My friends who are Cowboys fans (yes, I have some; it's not something I'm proud of but I swear they're good people) are excited. If the suspension were to be overturned in federal court or a preliminary injunction were to delay its start, however, that may not be the news my friends are hoping for.
post #3233 of 4980
Pats will be fine. New handsome QB 2.1* will go like 3-1 or maybe 4-0 (yeah EDINA) still probably be a top AFC seed and rest of AFC will be Lolz per usual.


New handsome QB 2.1 will be then traded for assets to reload.





























*dont forget Drew Bledsoe
post #3234 of 4980
Quote:
Originally Posted by venividivicibj View Post

Ed, you have to admit destroying your phone is an interesting twist though.

Maybe. I would not be surprised if celebs do destroy their phones though.

The NFL has no evidence of wrongdoing and never considered that the Colts could have over-inflated the balls leading to the discrepancy (read the NY Times piece I posted if you haven't) and the Wells Report was deeply flawed.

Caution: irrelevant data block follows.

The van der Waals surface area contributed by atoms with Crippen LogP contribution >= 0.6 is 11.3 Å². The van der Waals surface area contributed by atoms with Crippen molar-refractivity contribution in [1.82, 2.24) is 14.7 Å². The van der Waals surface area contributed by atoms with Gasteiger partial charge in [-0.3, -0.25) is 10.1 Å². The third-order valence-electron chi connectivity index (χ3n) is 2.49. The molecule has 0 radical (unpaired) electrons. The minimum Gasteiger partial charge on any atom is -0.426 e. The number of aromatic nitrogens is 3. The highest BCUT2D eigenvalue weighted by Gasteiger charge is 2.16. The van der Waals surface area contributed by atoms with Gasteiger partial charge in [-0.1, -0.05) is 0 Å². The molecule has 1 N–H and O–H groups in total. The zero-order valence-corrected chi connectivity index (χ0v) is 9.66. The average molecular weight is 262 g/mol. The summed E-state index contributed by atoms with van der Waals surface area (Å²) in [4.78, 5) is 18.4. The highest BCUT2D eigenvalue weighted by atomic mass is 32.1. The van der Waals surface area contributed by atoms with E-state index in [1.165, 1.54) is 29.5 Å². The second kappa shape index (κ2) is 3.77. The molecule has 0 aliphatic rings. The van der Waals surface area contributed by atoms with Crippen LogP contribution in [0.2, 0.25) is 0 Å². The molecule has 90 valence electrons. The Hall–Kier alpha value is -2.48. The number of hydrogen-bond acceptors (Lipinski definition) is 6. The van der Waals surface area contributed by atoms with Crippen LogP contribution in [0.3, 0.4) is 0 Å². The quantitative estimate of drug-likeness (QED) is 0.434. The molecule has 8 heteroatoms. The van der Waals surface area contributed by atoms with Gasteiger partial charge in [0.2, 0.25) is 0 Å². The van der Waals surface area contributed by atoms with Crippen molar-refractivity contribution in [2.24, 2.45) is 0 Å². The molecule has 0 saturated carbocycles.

But Brady is a cheat!
post #3235 of 4980
(His Facebook post from a few hours ago.)

Tom Brady
2 hrs ·
I am very disappointed by the NFL’s decision to uphold the 4 game suspension against me. I did nothing wrong, and no one in the Patriots organization did either.
Despite submitting to hours of testimony over the past 6 months, it is disappointing that the Commissioner upheld my suspension based upon a standard that it was “probable” that I was “generally aware” of misconduct. The fact is that neither I, nor any equipment person, did anything of which we have been accused. He dismissed my hours of testimony and it is disappointing that he found it unreliable.
I also disagree with yesterdays narrative surrounding my cellphone. I replaced my broken Samsung phone with a new iPhone 6 AFTER my attorneys made it clear to the NFL that my actual phone device would not be subjected to investigation under ANY circumstances. As a member of a union, I was under no obligation to set a new precedent going forward, nor was I made aware at any time during Mr. Wells investigation, that failing to subject my cell phone to investigation would result in ANY discipline.
Most importantly, I have never written, texted, emailed to anybody at anytime, anything related to football air pressure before this issue was raised at the AFC Championship game in January. To suggest that I destroyed a phone to avoid giving the NFL information it requested is completely wrong.